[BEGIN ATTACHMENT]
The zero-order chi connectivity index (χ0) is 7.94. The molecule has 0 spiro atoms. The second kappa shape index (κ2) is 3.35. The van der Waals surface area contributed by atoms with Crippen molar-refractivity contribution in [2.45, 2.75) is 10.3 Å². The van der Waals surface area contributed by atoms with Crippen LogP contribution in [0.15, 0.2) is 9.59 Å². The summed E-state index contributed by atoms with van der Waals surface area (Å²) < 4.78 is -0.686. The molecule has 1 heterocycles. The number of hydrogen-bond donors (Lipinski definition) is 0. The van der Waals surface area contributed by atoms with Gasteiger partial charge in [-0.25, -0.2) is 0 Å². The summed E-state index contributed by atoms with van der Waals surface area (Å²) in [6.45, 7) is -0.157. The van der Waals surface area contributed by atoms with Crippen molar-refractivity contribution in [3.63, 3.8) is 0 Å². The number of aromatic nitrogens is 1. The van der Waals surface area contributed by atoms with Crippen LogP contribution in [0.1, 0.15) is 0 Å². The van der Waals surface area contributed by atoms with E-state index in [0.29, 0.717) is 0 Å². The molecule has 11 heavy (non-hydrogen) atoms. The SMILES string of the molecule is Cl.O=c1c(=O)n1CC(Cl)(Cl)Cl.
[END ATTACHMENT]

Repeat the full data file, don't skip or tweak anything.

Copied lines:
The zero-order chi connectivity index (χ0) is 7.94. The molecule has 0 spiro atoms. The second kappa shape index (κ2) is 3.35. The van der Waals surface area contributed by atoms with Crippen molar-refractivity contribution in [2.45, 2.75) is 10.3 Å². The van der Waals surface area contributed by atoms with Crippen LogP contribution in [0.15, 0.2) is 9.59 Å². The summed E-state index contributed by atoms with van der Waals surface area (Å²) < 4.78 is -0.686. The molecule has 1 heterocycles. The number of hydrogen-bond donors (Lipinski definition) is 0. The van der Waals surface area contributed by atoms with Gasteiger partial charge in [-0.25, -0.2) is 0 Å². The summed E-state index contributed by atoms with van der Waals surface area (Å²) in [6.45, 7) is -0.157. The van der Waals surface area contributed by atoms with Crippen molar-refractivity contribution in [3.63, 3.8) is 0 Å². The number of aromatic nitrogens is 1. The van der Waals surface area contributed by atoms with Crippen LogP contribution in [0.1, 0.15) is 0 Å². The van der Waals surface area contributed by atoms with E-state index in [0.29, 0.717) is 0 Å². The molecule has 11 heavy (non-hydrogen) atoms. The SMILES string of the molecule is Cl.O=c1c(=O)n1CC(Cl)(Cl)Cl.